Lawrence Ferlinghetti, poet, publisher, painter and pivotal figure to the Beats and about every other counterculture literary movement in San Francisco, has died at 101.
Ferlinghetti died Monday evening in his second-floor walk-up apartment in North Beach, where he lived for 40 years. Cause of death was a degenerative lung condition, said Nancy Peters, co-owner and retired executive director of City Lights Bookstore and Publishers.
“It was my good fortune to have worked closely with him for more than 50 years,” Peters told The Chronicle on Tuesday. “We’ve lost a great poet and visionary. Lawrence — never Larry — was a legend in his time and a great San Franciscan.”
He left behind dozens of books of verse, most prominently “A Coney Island of the Mind,” which was published in 1958 and has never gone out of print, with a million copies released in a dozen languages. His final book, a novel titled “Little Boy,” was published a week before the author’s 100th birthday.
Ferlinghetti was both a veteran of D-Day, in World War II, and of the left-wing intelligentsia that arose after the war. But his greatest contribution to the world of letters was as co-founder of City Lights, a paperback bookstore in North Beach and propeller of the San Francisco Renaissance in poetry.
“I’m there in spirit all the time,” Ferlinghetti said of the world-renowned bookstore, in a 2018 interview with The Chronicle. As for how often he was at the shop late in life, in reality, the ever-lighthearted bookseller replied, “As a poet, I don’t deal in reality.”
Michael McClure, who died last year, was a poet who had been associated with Ferlinghetti for more than 60 years. “Lawrence Ferlinghetti is the most-read poet of modern times. His own books of poetry and his series for City Lights Press raised and deepened the consciousness of imaginations of many generations, and they continue to do so. City Lights is and was the center of the poetry world.”
Ferlinghetti arrived in San Francisco in 1951 and asked a stranger to point him in the direction of the bohemian quarter in town. He moved in and was struggling to make it as a painter when he chanced upon an opportunity that was to change his life and the life of North Beach.
“I was coming up from my painting studio, and I drove up Columbus Avenue,” he recalled in a 2012 interview. “It was a route I wouldn’t normally take, and I saw a guy putting up a sign where City Lights is now.”
The man with the idea was Peter Martin, a student at San Francisco State.
“I said, ‘What are you doing?’ and he said, ‘I’m starting a paperback bookstore, but I don’t have any money. I’ve got $500.’ I said, ‘I have $500.’ The whole thing took about five minutes,” Ferlinghetti noted. “We shook hands, and the store opened in June 1953 as City Lights Pocket Bookshop.”
Two years later, City Lights became a publishing house. The first release under its Pocket Poets Series imprint was his own “Pictures of the Gone World.” It was followed by “Howl,” the incendiary work by Allen Ginsberg, introduced at the famed Six Gallery reading on Fillmore Street in October 1955.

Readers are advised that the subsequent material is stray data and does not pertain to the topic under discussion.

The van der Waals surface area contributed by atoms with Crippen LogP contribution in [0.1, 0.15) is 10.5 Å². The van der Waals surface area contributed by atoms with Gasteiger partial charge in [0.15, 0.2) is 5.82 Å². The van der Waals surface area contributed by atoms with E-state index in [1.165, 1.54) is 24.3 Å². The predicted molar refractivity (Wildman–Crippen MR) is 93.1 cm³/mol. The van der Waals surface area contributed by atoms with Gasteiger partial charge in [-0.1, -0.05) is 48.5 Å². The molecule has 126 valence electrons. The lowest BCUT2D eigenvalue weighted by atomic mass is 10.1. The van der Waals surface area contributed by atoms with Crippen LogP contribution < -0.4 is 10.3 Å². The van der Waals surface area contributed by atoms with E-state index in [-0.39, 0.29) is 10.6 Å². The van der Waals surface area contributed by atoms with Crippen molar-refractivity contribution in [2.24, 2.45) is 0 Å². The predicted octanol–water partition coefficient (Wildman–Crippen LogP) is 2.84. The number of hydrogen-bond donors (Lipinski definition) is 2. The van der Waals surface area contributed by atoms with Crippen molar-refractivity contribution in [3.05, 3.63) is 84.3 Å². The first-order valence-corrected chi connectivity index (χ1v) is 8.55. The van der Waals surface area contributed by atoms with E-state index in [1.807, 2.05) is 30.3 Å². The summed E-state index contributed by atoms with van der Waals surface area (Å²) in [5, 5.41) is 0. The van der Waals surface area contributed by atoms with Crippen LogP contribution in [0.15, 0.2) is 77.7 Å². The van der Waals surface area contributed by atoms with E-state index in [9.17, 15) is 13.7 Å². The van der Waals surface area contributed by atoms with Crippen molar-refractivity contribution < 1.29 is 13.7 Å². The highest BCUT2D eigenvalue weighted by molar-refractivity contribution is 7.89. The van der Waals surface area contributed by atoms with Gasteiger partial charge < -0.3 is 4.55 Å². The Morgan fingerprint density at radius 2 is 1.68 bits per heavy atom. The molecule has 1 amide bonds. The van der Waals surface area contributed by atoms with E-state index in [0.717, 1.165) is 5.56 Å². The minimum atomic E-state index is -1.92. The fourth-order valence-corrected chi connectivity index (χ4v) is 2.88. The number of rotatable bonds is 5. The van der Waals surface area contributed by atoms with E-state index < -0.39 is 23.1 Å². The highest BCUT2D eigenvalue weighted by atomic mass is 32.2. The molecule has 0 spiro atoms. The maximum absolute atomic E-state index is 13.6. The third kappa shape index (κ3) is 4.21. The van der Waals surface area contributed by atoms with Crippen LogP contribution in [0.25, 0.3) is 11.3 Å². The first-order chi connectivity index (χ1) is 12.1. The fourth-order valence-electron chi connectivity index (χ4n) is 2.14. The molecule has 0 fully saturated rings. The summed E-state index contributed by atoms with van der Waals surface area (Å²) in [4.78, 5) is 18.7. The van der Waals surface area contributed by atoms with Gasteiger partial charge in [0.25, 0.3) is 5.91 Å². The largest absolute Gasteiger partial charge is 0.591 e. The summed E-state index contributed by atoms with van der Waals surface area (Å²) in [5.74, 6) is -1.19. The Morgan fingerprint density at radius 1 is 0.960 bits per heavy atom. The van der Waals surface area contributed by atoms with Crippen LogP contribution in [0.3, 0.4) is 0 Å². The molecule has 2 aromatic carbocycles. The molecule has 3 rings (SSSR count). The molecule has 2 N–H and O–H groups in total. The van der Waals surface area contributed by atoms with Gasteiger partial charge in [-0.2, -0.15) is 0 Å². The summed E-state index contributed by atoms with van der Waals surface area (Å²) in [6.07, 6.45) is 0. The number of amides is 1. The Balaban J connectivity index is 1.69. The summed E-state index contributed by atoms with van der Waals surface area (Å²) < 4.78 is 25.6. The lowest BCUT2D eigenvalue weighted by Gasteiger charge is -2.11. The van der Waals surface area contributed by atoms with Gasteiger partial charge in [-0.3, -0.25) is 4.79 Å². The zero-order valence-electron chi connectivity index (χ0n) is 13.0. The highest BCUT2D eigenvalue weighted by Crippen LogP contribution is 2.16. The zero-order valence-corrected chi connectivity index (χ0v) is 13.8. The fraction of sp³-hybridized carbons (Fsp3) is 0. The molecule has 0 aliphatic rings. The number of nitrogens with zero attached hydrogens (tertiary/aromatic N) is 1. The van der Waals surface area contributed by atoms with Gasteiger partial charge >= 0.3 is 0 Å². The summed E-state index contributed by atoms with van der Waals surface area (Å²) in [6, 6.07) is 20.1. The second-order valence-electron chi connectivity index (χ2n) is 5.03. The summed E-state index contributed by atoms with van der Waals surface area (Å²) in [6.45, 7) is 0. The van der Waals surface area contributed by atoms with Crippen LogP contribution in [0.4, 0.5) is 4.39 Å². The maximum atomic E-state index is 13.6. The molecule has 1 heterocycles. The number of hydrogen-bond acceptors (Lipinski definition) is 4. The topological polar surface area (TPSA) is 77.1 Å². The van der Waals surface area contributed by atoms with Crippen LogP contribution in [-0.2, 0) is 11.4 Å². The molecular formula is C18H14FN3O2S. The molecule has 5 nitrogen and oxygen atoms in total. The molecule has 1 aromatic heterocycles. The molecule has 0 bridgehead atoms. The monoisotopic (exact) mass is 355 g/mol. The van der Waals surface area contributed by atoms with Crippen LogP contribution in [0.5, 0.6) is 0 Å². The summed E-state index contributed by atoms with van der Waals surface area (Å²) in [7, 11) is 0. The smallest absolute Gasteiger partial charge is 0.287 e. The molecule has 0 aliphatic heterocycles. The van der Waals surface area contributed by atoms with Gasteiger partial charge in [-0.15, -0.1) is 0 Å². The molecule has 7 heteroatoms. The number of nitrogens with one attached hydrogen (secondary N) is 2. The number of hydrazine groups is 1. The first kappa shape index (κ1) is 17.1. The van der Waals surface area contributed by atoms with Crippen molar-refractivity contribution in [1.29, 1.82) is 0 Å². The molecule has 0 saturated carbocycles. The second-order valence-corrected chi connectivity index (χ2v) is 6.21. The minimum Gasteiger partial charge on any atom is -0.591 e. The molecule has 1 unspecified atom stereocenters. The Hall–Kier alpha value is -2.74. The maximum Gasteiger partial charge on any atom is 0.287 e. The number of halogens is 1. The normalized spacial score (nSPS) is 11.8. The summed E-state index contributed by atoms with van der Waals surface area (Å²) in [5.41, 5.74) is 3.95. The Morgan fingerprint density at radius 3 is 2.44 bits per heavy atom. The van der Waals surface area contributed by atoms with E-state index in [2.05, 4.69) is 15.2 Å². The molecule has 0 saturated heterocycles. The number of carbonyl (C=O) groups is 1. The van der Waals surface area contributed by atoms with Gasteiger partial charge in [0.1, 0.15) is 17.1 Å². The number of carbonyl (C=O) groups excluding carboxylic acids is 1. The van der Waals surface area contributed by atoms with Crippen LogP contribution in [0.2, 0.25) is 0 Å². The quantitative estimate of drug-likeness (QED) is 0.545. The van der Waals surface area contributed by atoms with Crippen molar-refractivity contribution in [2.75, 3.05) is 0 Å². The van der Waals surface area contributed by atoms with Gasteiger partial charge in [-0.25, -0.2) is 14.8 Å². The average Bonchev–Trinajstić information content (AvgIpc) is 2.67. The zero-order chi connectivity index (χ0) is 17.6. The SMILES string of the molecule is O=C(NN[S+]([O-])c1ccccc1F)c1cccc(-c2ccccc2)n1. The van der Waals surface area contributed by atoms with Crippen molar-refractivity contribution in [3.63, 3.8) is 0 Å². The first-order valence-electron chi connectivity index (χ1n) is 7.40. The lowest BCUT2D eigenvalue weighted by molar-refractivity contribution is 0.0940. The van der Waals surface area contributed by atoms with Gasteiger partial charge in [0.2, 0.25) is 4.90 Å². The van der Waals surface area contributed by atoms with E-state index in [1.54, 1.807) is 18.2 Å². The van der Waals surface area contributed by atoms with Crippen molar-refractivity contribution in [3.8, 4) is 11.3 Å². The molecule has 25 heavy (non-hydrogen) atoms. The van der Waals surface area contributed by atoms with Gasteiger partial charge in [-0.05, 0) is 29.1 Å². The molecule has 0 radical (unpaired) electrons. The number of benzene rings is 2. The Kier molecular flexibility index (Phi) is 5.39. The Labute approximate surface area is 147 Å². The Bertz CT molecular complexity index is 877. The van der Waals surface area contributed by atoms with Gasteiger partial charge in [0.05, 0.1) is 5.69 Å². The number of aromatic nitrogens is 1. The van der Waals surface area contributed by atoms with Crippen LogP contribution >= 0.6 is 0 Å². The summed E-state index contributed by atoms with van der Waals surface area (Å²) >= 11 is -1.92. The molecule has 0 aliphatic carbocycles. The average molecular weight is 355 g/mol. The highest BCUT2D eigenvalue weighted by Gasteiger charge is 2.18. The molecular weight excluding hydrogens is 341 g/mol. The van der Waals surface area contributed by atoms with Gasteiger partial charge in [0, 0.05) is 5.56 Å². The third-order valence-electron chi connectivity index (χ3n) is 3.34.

Ferlinghetti himself did not read at Six Gallery, but the next day he sent Ginsberg a telegram offering to publish Ginsberg’s graphic poem. “Howl & Other Poems” was released by City Lights in 1956, and Ferlinghetti stood by it during an obscenity trial that gained North Beach national exposure as the home of the Beats.
“When the trial began, I was young and stupid and thought a few months in jail would be OK. I’d have a lot of time to read,” Ferlinghetti later told The Chronicle.
Ferlinghetti never got that reading time, but he did get the publicity. Judge Clayton W. Horn ruled that the poem couldn’t be deemed obscene because it had “redeeming social significance.” The case was covered by a photo spread in Life magazine.
“Lawrence Ferlinghetti kicked open the door to free up publishing in this country,” said San Francisco novelist Herbert Gold. “He risked a great deal for a lot of books that are now considered classics.”
City Lights, on a triangular lot at Columbus Avenue and Broadway, was the first independent bookstore in the country to deal exclusively in the inexpensive paperback form. Although it eventually came to deal in hardcover books as well, it still focuses on paperbacks in its poetry room, which is up a creaky set of stairs that predate current building codes.
“It seemed like it was still the last frontier, which it isn’t anymore,” Ferlinghetti said of San Francisco in his 2018 Chronicle interview. “I mean, in 1951, it was a wide-open city, and it seemed like you could do anything you wanted to here. It was like there was so much missing that if it was going to be a real city, there was so much that it had to get, that it didn’t have. And, for instance, as far as bookstores go, all the bookstores closed at 5 p.m. and they weren’t open on the weekends. And there was no place to sit down. And there was usually a clerk on top of you asking you what you wanted.
[from San Francisco Chronicle – by Sam Whiting]